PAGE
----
As our lighting concept uses shadow and colour in a playful way, I wanted to explore the ways in which this could be used to effect moods. Numerous studies have shown how both colour and light can be used to manipulate the atmosphere in a space. In ‘Daylight, Architecture and Health’, Bouberki states “In places where lighting is not so dramatic, such as an office building or other workplaces, mood changes because of lighting may be more subtle and not as clearly discernable. Environmental psychologists and behavioralists assert that even in a less dramatic luminous conditions, small changes in lighting can alter the mood and the emotional state of the building occupants.”
Boubekri, M. (2008:92) Daylight, Architecture and Health, Oxford, Elsevier ltd.
The design of our light shade is intended to cast sublte shadows around a room. We have chosen to use remote controllable LED light bulbs within our product, these will allow users to create a huge spectrum of possible colours to suit and enhance their moods. By selecting red, green and blue lights chromatic shawdows will occur, we feel this will add a fun element and will encourage users to interact with the piece. This is something seen in the Babushka mood light. Inspired by Russian dolls, this series of mouth blown glass orbs sit within each other and turn on and off by pushing the top. Not only are they interesting visually, but a series of red, purple and blue lights pulse to create a serene atmosphere.
Photo source – http://fokal.com/babushka-mood-light/
Another way in which we hope to create a tranquil atmosphere with our lamp is through the suggestion of water. Like green spaces are proven to have a positive effect on ones mental health, it is now also believed blue spaces can also impact people in a positive manner.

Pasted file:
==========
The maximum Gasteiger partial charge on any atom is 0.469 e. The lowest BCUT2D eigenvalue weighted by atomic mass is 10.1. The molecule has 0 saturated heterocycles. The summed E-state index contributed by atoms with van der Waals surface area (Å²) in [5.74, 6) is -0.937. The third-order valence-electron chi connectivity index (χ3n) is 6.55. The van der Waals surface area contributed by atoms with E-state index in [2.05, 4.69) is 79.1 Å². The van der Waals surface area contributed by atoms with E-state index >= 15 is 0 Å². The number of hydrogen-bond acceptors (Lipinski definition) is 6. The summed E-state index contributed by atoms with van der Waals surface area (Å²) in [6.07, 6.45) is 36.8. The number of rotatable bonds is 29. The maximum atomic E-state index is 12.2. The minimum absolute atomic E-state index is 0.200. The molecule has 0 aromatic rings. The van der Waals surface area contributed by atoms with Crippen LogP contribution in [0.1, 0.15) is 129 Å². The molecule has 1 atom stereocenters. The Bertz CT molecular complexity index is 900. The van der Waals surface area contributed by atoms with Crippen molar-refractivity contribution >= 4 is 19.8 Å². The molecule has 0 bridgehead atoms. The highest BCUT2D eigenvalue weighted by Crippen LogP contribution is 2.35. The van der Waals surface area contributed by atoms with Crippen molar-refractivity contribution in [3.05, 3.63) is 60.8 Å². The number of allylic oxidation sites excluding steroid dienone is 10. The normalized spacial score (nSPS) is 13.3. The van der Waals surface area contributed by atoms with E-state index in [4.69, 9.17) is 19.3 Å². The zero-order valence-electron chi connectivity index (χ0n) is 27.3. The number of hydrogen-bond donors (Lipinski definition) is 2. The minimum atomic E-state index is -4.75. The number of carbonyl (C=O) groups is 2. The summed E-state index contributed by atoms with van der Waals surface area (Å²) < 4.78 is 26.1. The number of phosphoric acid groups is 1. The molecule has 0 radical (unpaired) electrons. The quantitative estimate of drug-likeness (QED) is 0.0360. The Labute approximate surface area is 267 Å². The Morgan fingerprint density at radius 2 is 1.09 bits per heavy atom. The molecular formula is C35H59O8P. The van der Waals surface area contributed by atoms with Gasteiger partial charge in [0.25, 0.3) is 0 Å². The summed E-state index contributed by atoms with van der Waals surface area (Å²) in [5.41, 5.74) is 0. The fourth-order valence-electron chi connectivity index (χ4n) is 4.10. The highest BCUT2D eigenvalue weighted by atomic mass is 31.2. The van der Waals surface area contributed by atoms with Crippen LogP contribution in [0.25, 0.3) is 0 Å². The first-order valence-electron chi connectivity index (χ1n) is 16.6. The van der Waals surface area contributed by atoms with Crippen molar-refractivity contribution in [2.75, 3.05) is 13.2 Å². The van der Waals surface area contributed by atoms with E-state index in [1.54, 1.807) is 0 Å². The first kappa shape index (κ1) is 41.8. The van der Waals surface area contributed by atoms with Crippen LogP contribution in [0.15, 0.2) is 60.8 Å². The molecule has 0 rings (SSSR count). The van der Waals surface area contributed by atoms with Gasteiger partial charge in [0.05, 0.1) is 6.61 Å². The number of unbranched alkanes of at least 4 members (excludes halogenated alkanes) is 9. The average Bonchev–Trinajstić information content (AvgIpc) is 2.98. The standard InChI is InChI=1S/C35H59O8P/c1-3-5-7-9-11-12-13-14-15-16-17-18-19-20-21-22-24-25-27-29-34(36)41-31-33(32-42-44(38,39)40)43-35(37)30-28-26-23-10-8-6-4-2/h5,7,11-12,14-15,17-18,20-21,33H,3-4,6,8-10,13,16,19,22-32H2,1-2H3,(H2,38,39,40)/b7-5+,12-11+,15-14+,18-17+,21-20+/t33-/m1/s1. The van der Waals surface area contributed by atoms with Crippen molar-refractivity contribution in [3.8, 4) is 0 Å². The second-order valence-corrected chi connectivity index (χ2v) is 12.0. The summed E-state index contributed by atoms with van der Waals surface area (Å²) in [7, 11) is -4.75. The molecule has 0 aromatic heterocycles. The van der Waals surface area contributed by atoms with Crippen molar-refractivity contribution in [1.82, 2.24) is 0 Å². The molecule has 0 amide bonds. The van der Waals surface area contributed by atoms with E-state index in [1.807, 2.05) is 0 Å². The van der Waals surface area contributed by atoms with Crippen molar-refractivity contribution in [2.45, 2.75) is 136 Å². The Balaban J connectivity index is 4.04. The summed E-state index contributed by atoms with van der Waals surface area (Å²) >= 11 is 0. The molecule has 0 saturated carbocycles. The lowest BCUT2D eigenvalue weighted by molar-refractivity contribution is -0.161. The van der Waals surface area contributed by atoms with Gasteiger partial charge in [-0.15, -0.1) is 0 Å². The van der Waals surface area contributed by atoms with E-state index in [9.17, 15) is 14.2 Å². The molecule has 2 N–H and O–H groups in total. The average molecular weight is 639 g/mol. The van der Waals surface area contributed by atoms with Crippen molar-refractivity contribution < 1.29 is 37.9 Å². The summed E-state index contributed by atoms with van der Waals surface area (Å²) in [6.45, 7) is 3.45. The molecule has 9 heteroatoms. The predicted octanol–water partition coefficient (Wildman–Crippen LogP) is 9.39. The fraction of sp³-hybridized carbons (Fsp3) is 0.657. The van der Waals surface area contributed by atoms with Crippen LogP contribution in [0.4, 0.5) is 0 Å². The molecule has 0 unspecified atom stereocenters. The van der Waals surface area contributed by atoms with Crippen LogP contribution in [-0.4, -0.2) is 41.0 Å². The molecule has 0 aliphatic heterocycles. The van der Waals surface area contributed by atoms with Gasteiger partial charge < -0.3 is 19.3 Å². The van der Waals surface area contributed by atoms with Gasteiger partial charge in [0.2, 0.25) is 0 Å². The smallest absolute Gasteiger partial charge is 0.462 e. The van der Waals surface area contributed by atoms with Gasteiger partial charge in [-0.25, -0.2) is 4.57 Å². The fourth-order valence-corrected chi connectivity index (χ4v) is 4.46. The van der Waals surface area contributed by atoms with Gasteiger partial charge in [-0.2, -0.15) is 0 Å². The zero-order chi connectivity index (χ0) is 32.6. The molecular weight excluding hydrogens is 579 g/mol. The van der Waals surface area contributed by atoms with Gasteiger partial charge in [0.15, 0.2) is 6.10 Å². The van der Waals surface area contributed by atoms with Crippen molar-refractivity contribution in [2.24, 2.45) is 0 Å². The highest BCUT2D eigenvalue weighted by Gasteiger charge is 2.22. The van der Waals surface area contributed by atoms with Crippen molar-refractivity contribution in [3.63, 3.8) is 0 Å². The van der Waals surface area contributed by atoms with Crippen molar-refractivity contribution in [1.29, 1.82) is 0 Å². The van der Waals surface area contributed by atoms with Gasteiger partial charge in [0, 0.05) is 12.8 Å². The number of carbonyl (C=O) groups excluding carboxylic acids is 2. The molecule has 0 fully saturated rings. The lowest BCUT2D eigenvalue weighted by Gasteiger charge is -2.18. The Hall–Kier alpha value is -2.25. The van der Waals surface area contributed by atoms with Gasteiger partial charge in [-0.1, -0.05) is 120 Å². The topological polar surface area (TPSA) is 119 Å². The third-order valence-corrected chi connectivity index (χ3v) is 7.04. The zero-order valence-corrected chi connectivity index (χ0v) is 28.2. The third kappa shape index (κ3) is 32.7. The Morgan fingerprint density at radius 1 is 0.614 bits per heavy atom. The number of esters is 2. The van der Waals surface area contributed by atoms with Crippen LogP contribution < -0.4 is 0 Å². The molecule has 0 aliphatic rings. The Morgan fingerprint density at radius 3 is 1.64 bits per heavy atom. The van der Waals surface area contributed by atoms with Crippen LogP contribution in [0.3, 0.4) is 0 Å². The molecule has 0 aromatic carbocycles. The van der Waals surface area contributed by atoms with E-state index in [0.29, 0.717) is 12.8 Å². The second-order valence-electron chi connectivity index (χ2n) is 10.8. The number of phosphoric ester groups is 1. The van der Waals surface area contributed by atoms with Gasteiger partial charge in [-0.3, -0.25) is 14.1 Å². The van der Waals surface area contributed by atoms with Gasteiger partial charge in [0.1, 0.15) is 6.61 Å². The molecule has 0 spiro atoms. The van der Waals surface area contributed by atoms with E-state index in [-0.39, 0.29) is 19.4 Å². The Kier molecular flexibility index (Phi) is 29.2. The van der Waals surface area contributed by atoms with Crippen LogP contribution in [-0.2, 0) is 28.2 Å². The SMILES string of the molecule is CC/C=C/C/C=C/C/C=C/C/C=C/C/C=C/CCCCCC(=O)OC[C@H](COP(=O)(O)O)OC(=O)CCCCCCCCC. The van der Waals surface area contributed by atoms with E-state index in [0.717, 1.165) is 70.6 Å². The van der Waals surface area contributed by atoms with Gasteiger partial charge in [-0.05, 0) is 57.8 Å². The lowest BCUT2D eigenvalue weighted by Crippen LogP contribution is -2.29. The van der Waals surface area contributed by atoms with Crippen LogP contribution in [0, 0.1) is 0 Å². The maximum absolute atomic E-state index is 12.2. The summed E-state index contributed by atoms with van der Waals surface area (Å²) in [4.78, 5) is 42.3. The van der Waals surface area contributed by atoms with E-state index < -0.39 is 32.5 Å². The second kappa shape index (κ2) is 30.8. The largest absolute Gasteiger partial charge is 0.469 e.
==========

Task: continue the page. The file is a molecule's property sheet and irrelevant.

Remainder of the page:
“We’ve looked at the effect of [aquarium] exhibits on heart rate, blood pressure and mood. Early results are quite encouraging. We even found that people responded well just watching the water without any fish.”
Cracknell, D. (2013) What impact do seas, lakes and rivers have on people’s health? The Guardian [Online] [Accessed on 29th December 2015] http://www.theguardian.com/sustainable-business/impact-sea-lakes-rivers-peoples-health
Our lamp shade of varying thicknesses of glass has been designed to create water like shadows and should hopefully encourage a peaceful ambiance. The acrylic base cover will will reflect these patterns. This is an idea which has been explored by Torafu Architects for Tokoyo Designer’s week in in 2011.
Picture Source – http://highlike.org/text/torafu-architects-3/
The Minano was an instillation created for design company TOTO and encapsulates their concept of “cherishing water”. Although this space has no water, there is a very definite sense of it’s existence. Reflections create shimmering, water like visuals and demonstrates the serenity of water’s behavior as well as it’s constantly changing beauty.
Photo Source – Calmettes, J,M. (2006:79) Light Design Now! Barcelona. Monsa.
Similarly I like these glass suspension lamps by Christophe Pillet Mazzega, which again present an aquatic quality. This iridescent dome has a delicate, liquid appearance. The glass shade has a subtly rippling texture and reminds the viewer or water or bubbles.
I am hoping by combining the use of colour and shadows we can create an interactive mood light which can bring a calming or playful element to a room depending on the mood of the user. Subtle hues, shades and chromatic shadows will allow consumers to create a changing and engaging environment.